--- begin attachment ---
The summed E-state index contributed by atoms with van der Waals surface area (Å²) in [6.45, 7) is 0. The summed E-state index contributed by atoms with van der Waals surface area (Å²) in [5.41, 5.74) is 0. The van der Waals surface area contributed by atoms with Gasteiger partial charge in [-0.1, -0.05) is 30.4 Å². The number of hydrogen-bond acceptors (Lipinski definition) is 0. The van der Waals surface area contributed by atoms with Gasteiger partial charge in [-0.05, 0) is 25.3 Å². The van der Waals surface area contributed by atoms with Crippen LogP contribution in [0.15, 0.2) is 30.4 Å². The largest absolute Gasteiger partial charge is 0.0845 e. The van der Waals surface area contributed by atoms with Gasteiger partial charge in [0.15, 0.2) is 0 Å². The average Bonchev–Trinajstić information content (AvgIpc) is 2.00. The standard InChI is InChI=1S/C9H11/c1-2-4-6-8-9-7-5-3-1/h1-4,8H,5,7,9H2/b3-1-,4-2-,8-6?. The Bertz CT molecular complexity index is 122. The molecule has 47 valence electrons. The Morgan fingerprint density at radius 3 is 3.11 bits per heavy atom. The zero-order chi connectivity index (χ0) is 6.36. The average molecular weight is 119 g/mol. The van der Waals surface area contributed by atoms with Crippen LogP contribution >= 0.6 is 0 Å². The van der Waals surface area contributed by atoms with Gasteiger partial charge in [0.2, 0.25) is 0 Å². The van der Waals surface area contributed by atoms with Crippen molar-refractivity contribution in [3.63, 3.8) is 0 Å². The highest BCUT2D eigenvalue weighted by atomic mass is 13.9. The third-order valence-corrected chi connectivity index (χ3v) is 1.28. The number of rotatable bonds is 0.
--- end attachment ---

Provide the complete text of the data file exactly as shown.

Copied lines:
The summed E-state index contributed by atoms with van der Waals surface area (Å²) in [6.45, 7) is 0. The summed E-state index contributed by atoms with van der Waals surface area (Å²) in [5.41, 5.74) is 0. The van der Waals surface area contributed by atoms with Gasteiger partial charge in [-0.1, -0.05) is 30.4 Å². The number of hydrogen-bond acceptors (Lipinski definition) is 0. The van der Waals surface area contributed by atoms with Gasteiger partial charge in [-0.05, 0) is 25.3 Å². The van der Waals surface area contributed by atoms with Crippen LogP contribution in [0.15, 0.2) is 30.4 Å². The largest absolute Gasteiger partial charge is 0.0845 e. The van der Waals surface area contributed by atoms with Gasteiger partial charge in [0.15, 0.2) is 0 Å². The average Bonchev–Trinajstić information content (AvgIpc) is 2.00. The standard InChI is InChI=1S/C9H11/c1-2-4-6-8-9-7-5-3-1/h1-4,8H,5,7,9H2/b3-1-,4-2-,8-6?. The Bertz CT molecular complexity index is 122. The molecule has 47 valence electrons. The Morgan fingerprint density at radius 3 is 3.11 bits per heavy atom. The zero-order chi connectivity index (χ0) is 6.36. The average molecular weight is 119 g/mol. The van der Waals surface area contributed by atoms with Crippen LogP contribution >= 0.6 is 0 Å². The van der Waals surface area contributed by atoms with Gasteiger partial charge in [0.2, 0.25) is 0 Å². The van der Waals surface area contributed by atoms with Crippen molar-refractivity contribution in [3.63, 3.8) is 0 Å². The highest BCUT2D eigenvalue weighted by atomic mass is 13.9. The third-order valence-corrected chi connectivity index (χ3v) is 1.28. The number of rotatable bonds is 0.